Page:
I had to get some minor oral surgery (stuff that mainly required some numbing) done a few years ago and in that scenario, it was a comical set up. There were way too many machines for a simple procedure and it made me happily think of the birthing scene in Monty Python’s Meaning of Life. There was even a machine that went “Ping!”

This chair, however, was something out of Brazil. It had the small, black side table with devilish metal instruments and a bizarre small TV placed squarely in front of the set-up. The chair was sort of elevated off of the ground and was a pasty color of pink. It was Hell in furniture form.

“Alright Claire, just take a seat, okay,” the nurse said.

Yeah… and then Michael Palin’s going to torture me in a baby mask, I thought.

I was already on edge walking in by myself but I was even more edgy considering I could hear them talking to my mom outside. I just wanted her in here.

Mind you, I am someone that has taken many modes of transportation by myself. I am someone that has no qualms walking alone in a random city for eight hours at a time. I can proudly handle myself in different adult tasks.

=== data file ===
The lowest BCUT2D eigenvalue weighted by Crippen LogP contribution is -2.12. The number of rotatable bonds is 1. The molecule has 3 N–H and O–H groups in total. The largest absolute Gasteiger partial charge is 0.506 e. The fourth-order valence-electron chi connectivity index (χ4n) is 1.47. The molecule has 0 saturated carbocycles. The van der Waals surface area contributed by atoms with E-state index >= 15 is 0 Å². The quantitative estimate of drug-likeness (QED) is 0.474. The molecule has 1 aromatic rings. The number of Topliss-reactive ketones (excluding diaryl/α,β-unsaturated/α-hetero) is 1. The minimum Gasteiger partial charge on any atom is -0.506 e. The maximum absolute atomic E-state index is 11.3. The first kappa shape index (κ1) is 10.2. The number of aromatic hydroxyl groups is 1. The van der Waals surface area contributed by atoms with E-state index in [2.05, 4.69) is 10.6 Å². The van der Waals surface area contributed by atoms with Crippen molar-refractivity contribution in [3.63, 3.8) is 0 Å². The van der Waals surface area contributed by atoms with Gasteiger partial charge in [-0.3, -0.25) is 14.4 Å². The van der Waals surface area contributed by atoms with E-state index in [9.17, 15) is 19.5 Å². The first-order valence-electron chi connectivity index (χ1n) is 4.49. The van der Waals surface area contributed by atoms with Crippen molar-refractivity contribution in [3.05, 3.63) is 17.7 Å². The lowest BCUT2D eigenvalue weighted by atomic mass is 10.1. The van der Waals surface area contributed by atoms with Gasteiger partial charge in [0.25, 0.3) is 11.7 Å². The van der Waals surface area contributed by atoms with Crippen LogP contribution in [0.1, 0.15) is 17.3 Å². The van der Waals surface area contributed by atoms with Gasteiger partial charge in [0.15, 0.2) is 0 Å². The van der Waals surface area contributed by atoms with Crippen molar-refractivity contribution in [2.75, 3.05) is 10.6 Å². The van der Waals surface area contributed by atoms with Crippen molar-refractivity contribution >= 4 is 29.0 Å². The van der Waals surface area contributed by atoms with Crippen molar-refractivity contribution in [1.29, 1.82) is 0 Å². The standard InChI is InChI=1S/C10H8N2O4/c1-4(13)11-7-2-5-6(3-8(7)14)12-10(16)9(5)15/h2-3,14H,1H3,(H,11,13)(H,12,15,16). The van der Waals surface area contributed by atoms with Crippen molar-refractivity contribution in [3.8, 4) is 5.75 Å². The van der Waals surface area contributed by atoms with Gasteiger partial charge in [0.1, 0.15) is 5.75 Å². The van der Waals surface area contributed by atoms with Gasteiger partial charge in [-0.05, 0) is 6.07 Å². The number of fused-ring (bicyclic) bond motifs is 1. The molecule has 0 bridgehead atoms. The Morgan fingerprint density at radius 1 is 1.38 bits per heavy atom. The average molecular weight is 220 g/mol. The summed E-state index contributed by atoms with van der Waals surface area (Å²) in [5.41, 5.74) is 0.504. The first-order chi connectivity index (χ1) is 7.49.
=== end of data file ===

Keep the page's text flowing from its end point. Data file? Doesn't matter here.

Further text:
But in that moment, there was no one else that I wanted in that room more than my mom.

The oral surgeon came in and, grossly mistaking me as a normal person that would have a nonchalant reaction, made an offhand comment on my breathing state.

“Oh, it sounds like you have a cold,” he said. “We might have to postpone this.”

A COLD? A goddamn COLD? Since when did I have a COLD? Was I willing myself to get stuffy so I wouldn’t have to go through with this? Was I purposefully creating mucus so I could avoid a procedure that 16-year-olds go through?

He took a look inside my mouth and I tried to think of a way to explain for my body.

“Yeah, your throat’s just a little red,” he said.

Verification! My body failed him!

“Well I just, I mean, I just don’t know,” I said, crying already.

“Oh, see, well, we can’t do it now since you’re really stuffed up,” the surgeon said, his tone akin to that of a disappointed uncle.

“Hey Claire, how’s it going?”

Thank goodness, Mom walked into the room at that moment.

“Yeah, we’re thinking that she might have a cold so it would be better to do the procedure later,” the surgeon said, happy to have a real adult in his presence.

“I mean, I know that Lucy and Grant had colds, so maybe I got it from them,” I said, garbling my words and clutching my cheeks. “Lucy has a little bit of a sore throat too.”

“Oh yeah, they were all at Lollapalooza together, so that’s probably where she got it!” my mom said, making sure that her voice was chipper. She does this so I can feel like the situation is not as big of a deal as it is.